Take a minute to decide whether you simply need to take a break away from the humdrum busy-ness and thoughts that surround you. Do something else, something different. You may not need food right now.
Take a look at a few common triggers and possible solutions:
Broken routines and rituals. Lockdown, self-isolation and quarantine disrupt routines. Quickly revise and establish beneficial routines when usual ones have been broken. Predictable routines are surprisingly soothing and help ease stress and anxiety when uncertainty prevails. Disrupted routines break the best intentions for eating well, exercising and stimulating your mind. Step back into beneficial routines with planned structure for sleep, work, leisure and meal zones.
- Define when your ‘work day’ at home starts and ends. Shift the hours to suit your home life but do not overwork. Make the bed and pop on clothes that show you mean business (whether to do work, be active or enjoy a fresh day) rather than lounge around in PJs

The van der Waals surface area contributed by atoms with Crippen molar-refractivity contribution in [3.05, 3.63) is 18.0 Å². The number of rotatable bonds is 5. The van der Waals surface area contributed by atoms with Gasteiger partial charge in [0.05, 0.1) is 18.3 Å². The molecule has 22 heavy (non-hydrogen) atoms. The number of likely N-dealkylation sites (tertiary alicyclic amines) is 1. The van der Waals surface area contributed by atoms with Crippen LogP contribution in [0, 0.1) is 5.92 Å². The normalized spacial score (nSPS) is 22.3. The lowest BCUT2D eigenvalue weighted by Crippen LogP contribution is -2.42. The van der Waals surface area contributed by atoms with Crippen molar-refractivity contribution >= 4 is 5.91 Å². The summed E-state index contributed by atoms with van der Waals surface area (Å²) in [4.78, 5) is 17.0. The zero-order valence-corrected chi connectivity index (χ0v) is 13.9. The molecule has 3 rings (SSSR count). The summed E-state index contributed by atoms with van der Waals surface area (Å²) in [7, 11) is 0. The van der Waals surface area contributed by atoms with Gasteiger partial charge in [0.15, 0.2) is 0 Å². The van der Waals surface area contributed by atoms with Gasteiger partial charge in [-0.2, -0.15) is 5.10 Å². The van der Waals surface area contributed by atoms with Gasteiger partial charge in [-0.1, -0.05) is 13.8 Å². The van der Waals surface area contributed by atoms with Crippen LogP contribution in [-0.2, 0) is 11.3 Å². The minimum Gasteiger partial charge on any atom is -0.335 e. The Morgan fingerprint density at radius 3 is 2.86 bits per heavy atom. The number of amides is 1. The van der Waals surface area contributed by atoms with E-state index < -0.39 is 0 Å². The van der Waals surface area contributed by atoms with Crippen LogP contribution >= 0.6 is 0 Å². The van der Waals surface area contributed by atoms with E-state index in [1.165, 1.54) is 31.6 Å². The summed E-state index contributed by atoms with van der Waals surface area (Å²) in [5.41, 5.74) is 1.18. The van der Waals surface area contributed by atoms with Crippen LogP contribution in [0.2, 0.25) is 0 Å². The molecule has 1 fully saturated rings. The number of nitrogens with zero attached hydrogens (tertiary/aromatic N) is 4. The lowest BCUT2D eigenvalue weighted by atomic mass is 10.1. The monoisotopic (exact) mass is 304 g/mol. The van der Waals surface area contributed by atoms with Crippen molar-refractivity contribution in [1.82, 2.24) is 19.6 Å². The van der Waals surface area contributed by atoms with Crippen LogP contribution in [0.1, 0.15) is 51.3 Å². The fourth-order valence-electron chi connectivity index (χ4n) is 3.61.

- Schedule planned snacks and meal zones. Even if you totally trust your internal hunger signals, it is smart to decide on timed eating zones. When you feel hungry, check the time before you hunt for food. Is it close to lunch time? Eat lunch early. Is it far too early for afternoon tea? Do something different. Do not eat. Ooops, did you miss lunch? Eat lunch rather than graze on snack foods. Everyone hungry by 6pm? Plan to have the main meal on the table by then.
Bored and feeling at a loss or unfulfilled. Your brain and mind crave stimulating interests rather than a belly filled with food. Eating does not solve boredom. Doing stuff solves boredom. Lockdowns, social limitations and working from home open up hours of spare time, time at home to fill in but it is easy for the time to be gobbled up by food, nothingness or shallow tasks. Set aside time for activity and interests beyond work, beyond food, and beyond alcohol and drugs.